On Friday afternoon, Governor Newsom announced new statewide requirements that public and private schools in counties that are on the state’s COVID-19 monitoring list shall be closed to in-person instruction. A map of county status can be found here.
Schools in these counties must provide distance learning only when beginning the school year and cannot open for in-person instruction until they have been off the monitoring list for 14 consecutive days. More detail about the new reopening requirements can be found here.
For local education agencies (LEAs) in counties not on the state’s watch list, they retain discretion to begin the school year in accordance with the instructional models laid out in the education budget trailer bill, SB 98 (in-person, distance learning, or hybrid).
The California Department of Public Health (DPH) has also issued new industry guidance which outlines updated recommendations and requirements for masks, physical distancing, testing, and contract tracing.
The Administration’s guidance for school reopening considers the same criteria used by DPH in determining county closure. While recommending a school consult with its public health official first, the new guidance creates a tiered structure for when a classroom, school or district should shut down in-person instruction in the event a student or staff person tests positive for COVID-19. In what will likely be a controversial element, the updated guidance does not require a six-foot distancing requirement. Instead, the new guidance refers to “maximum distance, as practicable.”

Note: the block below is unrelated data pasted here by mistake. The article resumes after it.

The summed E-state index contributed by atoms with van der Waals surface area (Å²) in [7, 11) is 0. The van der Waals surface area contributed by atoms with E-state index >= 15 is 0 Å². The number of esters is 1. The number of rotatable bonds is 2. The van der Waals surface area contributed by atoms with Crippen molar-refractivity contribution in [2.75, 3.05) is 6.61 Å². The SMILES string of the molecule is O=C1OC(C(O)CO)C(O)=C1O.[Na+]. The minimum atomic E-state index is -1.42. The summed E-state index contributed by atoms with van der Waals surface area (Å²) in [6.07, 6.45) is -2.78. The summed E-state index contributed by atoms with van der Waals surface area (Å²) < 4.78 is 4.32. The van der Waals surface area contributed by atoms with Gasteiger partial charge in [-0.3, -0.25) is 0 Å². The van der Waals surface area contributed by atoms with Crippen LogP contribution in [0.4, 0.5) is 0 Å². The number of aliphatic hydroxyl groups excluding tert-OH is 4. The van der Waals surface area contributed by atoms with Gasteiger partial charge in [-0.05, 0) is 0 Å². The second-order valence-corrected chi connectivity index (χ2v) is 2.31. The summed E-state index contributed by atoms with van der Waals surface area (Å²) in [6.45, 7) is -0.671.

When schools are providing in-person instruction, the Administration is mandating all staff and students in grades 3-12 wear masks; masks are strongly encouraged for students in grades K-2. Students in grades 3-12 who refuse to wear a mask may be referred to distance learning-only instruction. Prior to last Friday, there was no authority for schools to mandate masks for students. This new guidance will allow local policies to do so. According to the Administration, California is the first state to allow for this mandate.